I distinctly remember the moment — sitting in the forward cabin on a ferry boat in the middle of the Bosporus on my way back from the European side of Istanbul. I remember being all alone in the cabin. In the midst of a city of over 15 million it seems extremely unlikely, but that’s how I remember it. Sitting there thinking about our ministry, the overwhelming need in that country, and how much was left to be done I remember being visited by this thought: “My highest calling is to be His.” It was simple but profound; it was known but obviously not understood.
In the midst of 15 million people where less than 0.5% of the population would be considered followers of Jesus, I heard the Lord remind me that being comes before doing. As a task-oriented person from a task-oriented culture, I find it much “easier” to do Gospel-oriented things than it is to be still and relate to and worship the Father. I would never have said, or would say now, that I don’t want to spend time with God, but I’m so easily distracted by all that needs to be done.
As Sara and I are here in Quebec now in round two of our journey in cross-cultural ministry, I’m finding I need to hear this word from the Lord again – be mine first. I believe that the heart of the Gospel is reconciliation of a relationship with our Creator; going from orphan to adopted child. Here in Quebec we want to share that incredible, life-changing news with many. We are longing for opportunities to walk with people through the Scriptures towards Christ and on to be his disciples on mission with Him. I have needed to be reminded though that the place I need to start and continue each day is at His feet. It isn’t just about morning devotions or quiet time (not that those aren’t important), but is in change of attitude and goals. Going out and engaging in the work of the harvest is imperative. At the same time, if we are able to truly grasp whose we are, and how that defines who we are, then the activity that flows from that will be so much more consistent with who God is and how He is working.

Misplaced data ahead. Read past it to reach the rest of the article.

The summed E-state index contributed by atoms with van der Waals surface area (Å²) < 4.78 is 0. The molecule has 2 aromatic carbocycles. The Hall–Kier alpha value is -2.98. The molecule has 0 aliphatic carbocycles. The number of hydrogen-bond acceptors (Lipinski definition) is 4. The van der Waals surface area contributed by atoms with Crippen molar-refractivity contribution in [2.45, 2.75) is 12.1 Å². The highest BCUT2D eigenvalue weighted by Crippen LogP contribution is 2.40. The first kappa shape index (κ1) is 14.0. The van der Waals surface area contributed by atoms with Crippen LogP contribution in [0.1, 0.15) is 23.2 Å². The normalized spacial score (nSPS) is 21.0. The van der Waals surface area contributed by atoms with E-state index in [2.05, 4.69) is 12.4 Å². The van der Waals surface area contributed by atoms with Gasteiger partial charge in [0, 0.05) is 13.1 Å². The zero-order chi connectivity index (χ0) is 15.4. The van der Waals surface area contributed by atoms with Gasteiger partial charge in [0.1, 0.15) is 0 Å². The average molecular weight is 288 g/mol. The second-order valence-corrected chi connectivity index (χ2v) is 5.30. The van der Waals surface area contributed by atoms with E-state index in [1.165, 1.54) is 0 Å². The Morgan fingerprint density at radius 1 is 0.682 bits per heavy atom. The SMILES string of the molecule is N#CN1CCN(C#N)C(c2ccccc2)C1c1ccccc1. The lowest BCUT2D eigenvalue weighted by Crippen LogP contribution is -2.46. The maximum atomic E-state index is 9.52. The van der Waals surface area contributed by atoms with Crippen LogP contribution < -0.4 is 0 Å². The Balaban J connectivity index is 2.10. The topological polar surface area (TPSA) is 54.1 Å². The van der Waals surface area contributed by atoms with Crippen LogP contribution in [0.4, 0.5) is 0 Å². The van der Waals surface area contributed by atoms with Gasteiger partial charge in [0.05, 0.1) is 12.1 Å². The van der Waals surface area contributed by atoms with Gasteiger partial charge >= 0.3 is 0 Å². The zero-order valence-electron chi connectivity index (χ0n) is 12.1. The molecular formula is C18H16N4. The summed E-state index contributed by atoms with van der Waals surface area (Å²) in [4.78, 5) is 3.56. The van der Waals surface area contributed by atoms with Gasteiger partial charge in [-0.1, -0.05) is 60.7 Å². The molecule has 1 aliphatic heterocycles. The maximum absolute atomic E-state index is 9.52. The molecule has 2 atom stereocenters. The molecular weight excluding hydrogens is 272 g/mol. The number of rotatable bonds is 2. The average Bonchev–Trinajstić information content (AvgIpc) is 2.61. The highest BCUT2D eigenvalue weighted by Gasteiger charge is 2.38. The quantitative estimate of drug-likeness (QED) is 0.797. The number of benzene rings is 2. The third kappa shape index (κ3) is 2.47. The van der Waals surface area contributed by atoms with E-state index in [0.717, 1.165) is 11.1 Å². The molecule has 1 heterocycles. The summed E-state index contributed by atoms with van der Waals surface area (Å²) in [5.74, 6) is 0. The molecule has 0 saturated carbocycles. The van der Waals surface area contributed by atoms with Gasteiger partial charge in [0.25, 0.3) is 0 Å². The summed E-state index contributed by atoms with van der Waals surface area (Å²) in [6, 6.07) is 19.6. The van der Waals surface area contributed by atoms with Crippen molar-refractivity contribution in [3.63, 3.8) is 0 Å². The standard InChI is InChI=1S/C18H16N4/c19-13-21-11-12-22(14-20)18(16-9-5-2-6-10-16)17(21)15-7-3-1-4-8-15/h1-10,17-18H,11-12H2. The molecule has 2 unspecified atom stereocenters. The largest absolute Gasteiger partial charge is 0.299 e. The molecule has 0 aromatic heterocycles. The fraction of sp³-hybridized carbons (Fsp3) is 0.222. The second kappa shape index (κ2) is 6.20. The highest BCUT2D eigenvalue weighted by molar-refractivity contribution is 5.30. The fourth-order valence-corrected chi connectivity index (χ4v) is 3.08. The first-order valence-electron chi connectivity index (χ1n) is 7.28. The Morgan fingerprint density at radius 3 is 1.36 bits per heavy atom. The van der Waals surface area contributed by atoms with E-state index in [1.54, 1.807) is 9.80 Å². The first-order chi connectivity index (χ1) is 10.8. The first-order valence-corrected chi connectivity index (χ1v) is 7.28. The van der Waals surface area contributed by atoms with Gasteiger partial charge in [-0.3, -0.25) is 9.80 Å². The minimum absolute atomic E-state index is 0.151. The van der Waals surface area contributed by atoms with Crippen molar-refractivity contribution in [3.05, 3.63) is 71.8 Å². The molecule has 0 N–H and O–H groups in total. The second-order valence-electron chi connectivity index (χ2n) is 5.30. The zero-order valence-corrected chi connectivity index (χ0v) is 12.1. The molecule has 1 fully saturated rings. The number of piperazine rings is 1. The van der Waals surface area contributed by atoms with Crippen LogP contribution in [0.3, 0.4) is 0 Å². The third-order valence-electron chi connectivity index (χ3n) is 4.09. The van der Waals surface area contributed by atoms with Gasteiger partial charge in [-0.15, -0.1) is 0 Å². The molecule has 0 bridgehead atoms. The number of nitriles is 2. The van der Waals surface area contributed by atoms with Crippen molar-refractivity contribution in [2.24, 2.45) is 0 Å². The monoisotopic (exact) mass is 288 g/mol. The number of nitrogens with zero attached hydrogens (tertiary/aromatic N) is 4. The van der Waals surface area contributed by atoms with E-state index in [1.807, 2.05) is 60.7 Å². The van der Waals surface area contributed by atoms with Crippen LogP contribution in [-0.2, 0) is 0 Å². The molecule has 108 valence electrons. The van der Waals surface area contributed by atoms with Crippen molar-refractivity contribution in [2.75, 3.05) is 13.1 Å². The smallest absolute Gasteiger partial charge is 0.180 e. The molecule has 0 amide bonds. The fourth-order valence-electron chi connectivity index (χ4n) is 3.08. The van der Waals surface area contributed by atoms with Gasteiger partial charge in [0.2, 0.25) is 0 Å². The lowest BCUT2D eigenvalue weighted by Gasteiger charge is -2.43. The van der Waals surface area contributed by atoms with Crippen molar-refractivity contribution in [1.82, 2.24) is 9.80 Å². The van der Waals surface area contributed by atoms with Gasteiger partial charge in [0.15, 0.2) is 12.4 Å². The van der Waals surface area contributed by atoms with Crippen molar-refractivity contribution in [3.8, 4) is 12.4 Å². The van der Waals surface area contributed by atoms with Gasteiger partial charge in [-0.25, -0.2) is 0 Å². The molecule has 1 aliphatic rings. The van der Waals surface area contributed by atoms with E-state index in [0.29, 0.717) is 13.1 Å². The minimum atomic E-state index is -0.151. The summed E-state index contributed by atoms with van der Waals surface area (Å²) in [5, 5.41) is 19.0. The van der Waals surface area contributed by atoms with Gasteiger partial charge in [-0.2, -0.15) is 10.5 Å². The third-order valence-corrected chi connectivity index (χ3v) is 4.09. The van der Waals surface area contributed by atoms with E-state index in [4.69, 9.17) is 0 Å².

As we consider the immense task of catalyzing disciple-making movements amongst Francophone Quebecers where less than 1% would consider themselves followers of Jesus, we’re reminded that disciple-makers must be disciples first. Obedience is central to the life of a disciple, but obedience isn’t code for going out and doing many good and God-honouring things. The heart of obedience is to place God first in your life. To love Him with all of your being. Not a task we complete in this life, but a priority that should come before accomplishing great things for God.